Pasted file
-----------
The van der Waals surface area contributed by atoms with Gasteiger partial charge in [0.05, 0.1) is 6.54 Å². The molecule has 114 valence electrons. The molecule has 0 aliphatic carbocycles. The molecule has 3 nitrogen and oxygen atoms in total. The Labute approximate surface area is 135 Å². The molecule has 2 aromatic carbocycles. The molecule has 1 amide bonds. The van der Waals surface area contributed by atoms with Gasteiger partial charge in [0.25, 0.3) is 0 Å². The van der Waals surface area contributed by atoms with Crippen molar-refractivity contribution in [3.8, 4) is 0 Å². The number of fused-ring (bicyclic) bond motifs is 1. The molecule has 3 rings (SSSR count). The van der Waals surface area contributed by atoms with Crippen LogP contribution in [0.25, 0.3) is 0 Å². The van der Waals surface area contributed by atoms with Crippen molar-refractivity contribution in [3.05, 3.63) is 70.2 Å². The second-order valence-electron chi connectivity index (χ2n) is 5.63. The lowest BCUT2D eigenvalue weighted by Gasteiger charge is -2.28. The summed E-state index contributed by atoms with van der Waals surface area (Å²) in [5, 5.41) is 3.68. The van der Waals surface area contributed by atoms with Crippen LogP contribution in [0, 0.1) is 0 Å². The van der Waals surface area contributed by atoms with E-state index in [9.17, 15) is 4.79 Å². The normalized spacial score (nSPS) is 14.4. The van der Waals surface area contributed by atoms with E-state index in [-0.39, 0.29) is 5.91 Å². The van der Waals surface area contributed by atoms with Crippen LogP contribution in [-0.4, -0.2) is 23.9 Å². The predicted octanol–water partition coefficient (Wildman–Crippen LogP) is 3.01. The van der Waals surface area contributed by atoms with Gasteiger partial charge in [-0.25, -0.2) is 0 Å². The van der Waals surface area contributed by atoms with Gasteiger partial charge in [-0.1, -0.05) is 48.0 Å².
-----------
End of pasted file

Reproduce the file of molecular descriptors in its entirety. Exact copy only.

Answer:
The van der Waals surface area contributed by atoms with Gasteiger partial charge in [0.05, 0.1) is 6.54 Å². The molecule has 114 valence electrons. The molecule has 0 aliphatic carbocycles. The molecule has 3 nitrogen and oxygen atoms in total. The Labute approximate surface area is 135 Å². The molecule has 2 aromatic carbocycles. The molecule has 1 amide bonds. The van der Waals surface area contributed by atoms with Gasteiger partial charge in [0.25, 0.3) is 0 Å². The van der Waals surface area contributed by atoms with Crippen molar-refractivity contribution in [3.8, 4) is 0 Å². The number of fused-ring (bicyclic) bond motifs is 1. The molecule has 3 rings (SSSR count). The van der Waals surface area contributed by atoms with Crippen LogP contribution in [0.25, 0.3) is 0 Å². The van der Waals surface area contributed by atoms with Crippen molar-refractivity contribution in [3.05, 3.63) is 70.2 Å². The second-order valence-electron chi connectivity index (χ2n) is 5.63. The lowest BCUT2D eigenvalue weighted by Gasteiger charge is -2.28. The summed E-state index contributed by atoms with van der Waals surface area (Å²) in [5, 5.41) is 3.68. The van der Waals surface area contributed by atoms with Crippen LogP contribution in [0, 0.1) is 0 Å². The van der Waals surface area contributed by atoms with E-state index in [9.17, 15) is 4.79 Å². The normalized spacial score (nSPS) is 14.4. The van der Waals surface area contributed by atoms with E-state index in [-0.39, 0.29) is 5.91 Å². The van der Waals surface area contributed by atoms with Crippen LogP contribution in [-0.4, -0.2) is 23.9 Å². The predicted octanol–water partition coefficient (Wildman–Crippen LogP) is 3.01. The van der Waals surface area contributed by atoms with Gasteiger partial charge in [-0.25, -0.2) is 0 Å². The van der Waals surface area contributed by atoms with Gasteiger partial charge in [-0.1, -0.05) is 48.0 Å².